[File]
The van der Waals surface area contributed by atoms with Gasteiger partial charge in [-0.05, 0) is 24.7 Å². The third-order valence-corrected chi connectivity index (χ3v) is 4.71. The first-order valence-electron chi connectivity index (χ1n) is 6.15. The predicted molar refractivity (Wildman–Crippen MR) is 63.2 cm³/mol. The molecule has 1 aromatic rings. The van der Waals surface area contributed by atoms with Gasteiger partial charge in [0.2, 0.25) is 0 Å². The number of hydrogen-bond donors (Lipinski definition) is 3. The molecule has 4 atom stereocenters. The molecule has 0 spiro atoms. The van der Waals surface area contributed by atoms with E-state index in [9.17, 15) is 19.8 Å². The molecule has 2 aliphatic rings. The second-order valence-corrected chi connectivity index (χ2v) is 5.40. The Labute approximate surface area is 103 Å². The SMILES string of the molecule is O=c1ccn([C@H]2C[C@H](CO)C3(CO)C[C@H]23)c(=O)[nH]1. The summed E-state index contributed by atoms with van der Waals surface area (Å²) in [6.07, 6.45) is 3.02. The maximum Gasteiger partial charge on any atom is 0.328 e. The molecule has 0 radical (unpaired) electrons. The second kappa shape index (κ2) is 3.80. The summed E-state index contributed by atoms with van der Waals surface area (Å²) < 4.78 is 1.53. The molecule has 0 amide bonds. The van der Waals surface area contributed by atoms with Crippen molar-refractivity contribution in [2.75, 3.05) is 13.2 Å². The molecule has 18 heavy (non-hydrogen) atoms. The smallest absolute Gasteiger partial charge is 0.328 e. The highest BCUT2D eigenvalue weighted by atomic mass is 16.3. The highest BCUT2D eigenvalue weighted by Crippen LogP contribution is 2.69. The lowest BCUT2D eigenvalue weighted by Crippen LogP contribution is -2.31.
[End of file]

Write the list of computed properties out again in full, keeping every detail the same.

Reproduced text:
The van der Waals surface area contributed by atoms with Gasteiger partial charge in [-0.05, 0) is 24.7 Å². The third-order valence-corrected chi connectivity index (χ3v) is 4.71. The first-order valence-electron chi connectivity index (χ1n) is 6.15. The predicted molar refractivity (Wildman–Crippen MR) is 63.2 cm³/mol. The molecule has 1 aromatic rings. The van der Waals surface area contributed by atoms with Gasteiger partial charge in [0.2, 0.25) is 0 Å². The number of hydrogen-bond donors (Lipinski definition) is 3. The molecule has 4 atom stereocenters. The molecule has 0 spiro atoms. The van der Waals surface area contributed by atoms with E-state index in [9.17, 15) is 19.8 Å². The molecule has 2 aliphatic rings. The second-order valence-corrected chi connectivity index (χ2v) is 5.40. The Labute approximate surface area is 103 Å². The SMILES string of the molecule is O=c1ccn([C@H]2C[C@H](CO)C3(CO)C[C@H]23)c(=O)[nH]1. The summed E-state index contributed by atoms with van der Waals surface area (Å²) in [6.07, 6.45) is 3.02. The maximum Gasteiger partial charge on any atom is 0.328 e. The molecule has 0 radical (unpaired) electrons. The second kappa shape index (κ2) is 3.80. The summed E-state index contributed by atoms with van der Waals surface area (Å²) < 4.78 is 1.53. The molecule has 0 amide bonds. The van der Waals surface area contributed by atoms with Crippen molar-refractivity contribution in [2.75, 3.05) is 13.2 Å². The molecule has 18 heavy (non-hydrogen) atoms. The smallest absolute Gasteiger partial charge is 0.328 e. The highest BCUT2D eigenvalue weighted by atomic mass is 16.3. The highest BCUT2D eigenvalue weighted by Crippen LogP contribution is 2.69. The lowest BCUT2D eigenvalue weighted by Crippen LogP contribution is -2.31.